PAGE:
With all the ups and downs over the course of a 60-minute football game, contests are rarely decided in a single quarter. But after a tight first half and a scoreless fourth quarter of the game Saturday at Yale, it was clear that a 24-0 third-quarter collapse spelled doom for the Bears (4-4, 2-3 Ivy).
With 10 seconds left in the second quarter, the game was tied at 14-14. When the third quarter ended, fans headed to the exits. The Bulldogs (5-3, 2-3) used a methodical offense and consecutive takeaways to turn their narrow halftime lead into a blowout 41-14 win.
Field goals to end the first half and begin the second got the ball rolling for the Elis. Then came three touchdowns in five minutes. Yale marched 52 yards on 11 plays to push the lead to 27-14.
After the Bears’ next drive stalled, their punt attempt went awry when punter Grant Senne ’16 fumbled the snap and had to fall on it deep in Bruno territory. Yale running back Dale Harris darted three yards to push the lead to 20.
Any hopes the Bears had of a comeback were thoroughly dashed on the first play of their next possession. Quarterback Marcus Fuller ’15.5 tried a pass to the flat, but it was intercepted by Spencer Rymiszewski, who scampered 24 yards for a back-breaking pick-six that brought the score to the final 41-14.
It was the same old story for the Bears and Head Coach Phil Estes P’18, who has cited the turnover ratio as a difference-maker in each of Bruno’s four losses. Including turnover on downs, the Bears have given the ball away 24 times in their four losses. Opponents have scored a combined 77 points off those takeaways.
Those turnovers have often fueled runs from the opposing team, and Saturday marked the third time in five conference games that Bruno has surrendered a run of 27-0 or worse.
The Bruno defense continued to struggle with depth issues, as three impact defensive linemen missed the game with injuries. While the Bears held the Elis in check in the first half, they received a lot of help from Yale penalties. Nine second-quarter penalties on the Bulldogs negated big plays and cut promising drives short. Yale eliminated its infractions in the second half, and the Bruno defense had a harder time slowing the home squad.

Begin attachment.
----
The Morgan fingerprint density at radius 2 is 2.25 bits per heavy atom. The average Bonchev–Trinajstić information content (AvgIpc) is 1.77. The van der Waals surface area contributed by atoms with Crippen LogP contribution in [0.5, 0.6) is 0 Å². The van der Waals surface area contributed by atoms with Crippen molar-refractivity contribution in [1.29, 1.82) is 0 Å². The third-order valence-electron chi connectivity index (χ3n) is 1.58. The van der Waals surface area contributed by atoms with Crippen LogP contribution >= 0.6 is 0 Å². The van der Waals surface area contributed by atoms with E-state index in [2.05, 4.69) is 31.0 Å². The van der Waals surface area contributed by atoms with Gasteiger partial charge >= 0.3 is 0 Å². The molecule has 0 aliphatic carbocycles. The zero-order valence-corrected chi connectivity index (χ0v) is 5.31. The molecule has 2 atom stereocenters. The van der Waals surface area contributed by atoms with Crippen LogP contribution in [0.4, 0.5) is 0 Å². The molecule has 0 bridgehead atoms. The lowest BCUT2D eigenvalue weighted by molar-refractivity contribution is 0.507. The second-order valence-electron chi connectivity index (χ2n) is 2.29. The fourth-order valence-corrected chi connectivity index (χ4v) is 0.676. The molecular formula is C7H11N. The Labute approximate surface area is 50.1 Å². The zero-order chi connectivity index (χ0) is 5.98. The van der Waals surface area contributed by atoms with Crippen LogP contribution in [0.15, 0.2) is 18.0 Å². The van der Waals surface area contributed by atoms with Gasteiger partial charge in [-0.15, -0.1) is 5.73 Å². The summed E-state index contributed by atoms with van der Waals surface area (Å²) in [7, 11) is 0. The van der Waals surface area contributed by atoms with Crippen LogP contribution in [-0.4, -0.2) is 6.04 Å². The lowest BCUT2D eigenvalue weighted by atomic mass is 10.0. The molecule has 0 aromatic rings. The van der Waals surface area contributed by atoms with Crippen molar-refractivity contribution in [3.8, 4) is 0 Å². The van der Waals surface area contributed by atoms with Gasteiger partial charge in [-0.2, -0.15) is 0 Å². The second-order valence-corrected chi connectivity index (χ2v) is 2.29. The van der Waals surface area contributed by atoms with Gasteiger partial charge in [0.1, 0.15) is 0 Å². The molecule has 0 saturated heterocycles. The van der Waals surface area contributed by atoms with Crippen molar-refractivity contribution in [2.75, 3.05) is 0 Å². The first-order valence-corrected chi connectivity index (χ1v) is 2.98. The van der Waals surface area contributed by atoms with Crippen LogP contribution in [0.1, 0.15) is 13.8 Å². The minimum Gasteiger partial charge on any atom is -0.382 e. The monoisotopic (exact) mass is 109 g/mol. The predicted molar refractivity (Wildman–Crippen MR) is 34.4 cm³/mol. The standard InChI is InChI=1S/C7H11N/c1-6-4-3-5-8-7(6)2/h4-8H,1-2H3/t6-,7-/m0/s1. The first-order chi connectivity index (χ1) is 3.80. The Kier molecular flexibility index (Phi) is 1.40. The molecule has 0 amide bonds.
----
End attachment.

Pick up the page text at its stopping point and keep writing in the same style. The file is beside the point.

It was a death by a million cuts for the Bears’ defense, and two Bulldogs inflicted most of the wounds. Wide receiver Christopher Williams-Lopez owned the middle of the field, catching one short pass after another on his way to 154 receiving yards. The tailback Harris ate up 5.9 yards per carry.
Signs that the day might be Yale’s were present in the first half, but Bruno hung around. Yale struck first, capitalizing on the first of four Bruno turnovers. Electrifying All-Ivy kick returner Alex Jette ’17 coughed up the opening kickoff, and the home team had a short field to take an early 7-0 lead.
But Bruno had an answer: A great start to the day by Fuller allowed the Bears to march down the field. The senior quarterback completed passes to his three favorite targets — Jette, Troy Doles ’16 and Brian Strachan ’15.5 — to march the field before going back to Doles for a 22-yard touchdown strike.
Yale grabbed the lead back with a touchdown on its next drive, but the Bears would not go away. Early in the second quarter, Fuller floated a ball over the defense to Doles. The receiver made the great grab despite a defender’s hand on his facemask.
The 40-yard completion plus the 15-yard penalty set up a first-and-goal at the 3-yard line. Doles picked up his second touchdown on a rare rushing attempt, taking the jet sweep and burrowing in for six.
Amidst the tumultuous Brown season, Doles has remained a consistent force. His 102 yards Saturday accounted for a big chunk of the output from a streaky Bruno offense. At 108.4 receiving yards per game, Doles is second only to Jette in the Ivy League rankings, and the senior is tied for the top spot with six touchdowns.
“It goes back to how I prepared this season,” Doles said of his consistent production. “I came in with the mentality that every game I would help the team.”
Doles and the offense marched inside the Yale red zone a third time in the first half, with their eyes on a 21-14 lead. But Estes gambled on a fourth-and-one from the 3-yard line, running Seth Rosenbauer ’16 up the middle and coming up just short. The missed opportunity seemed to take the wind out the offense’s sails, as the unit combined for negative 31 yards over its next four drives.
Doles blamed the team’s third-quarter skid on the lack of offense.
“We hung our defense out to dry,” he said. “We had too many three-and-outs and left the defense on the field too much.”
After Yale opened its 41-14 lead, Estes turned to his second-string quarterback Kyle Moreno ’17 for the fourth quarter. Not one of his seven pass attempts fell incomplete, but unfortunately for the backup, Yale defenders caught two of them. The fourth-quarter turnovers ensured there would be no late-game drama.
The road gets only bumpier for Bruno, which will welcome second-place Dartmouth Saturday.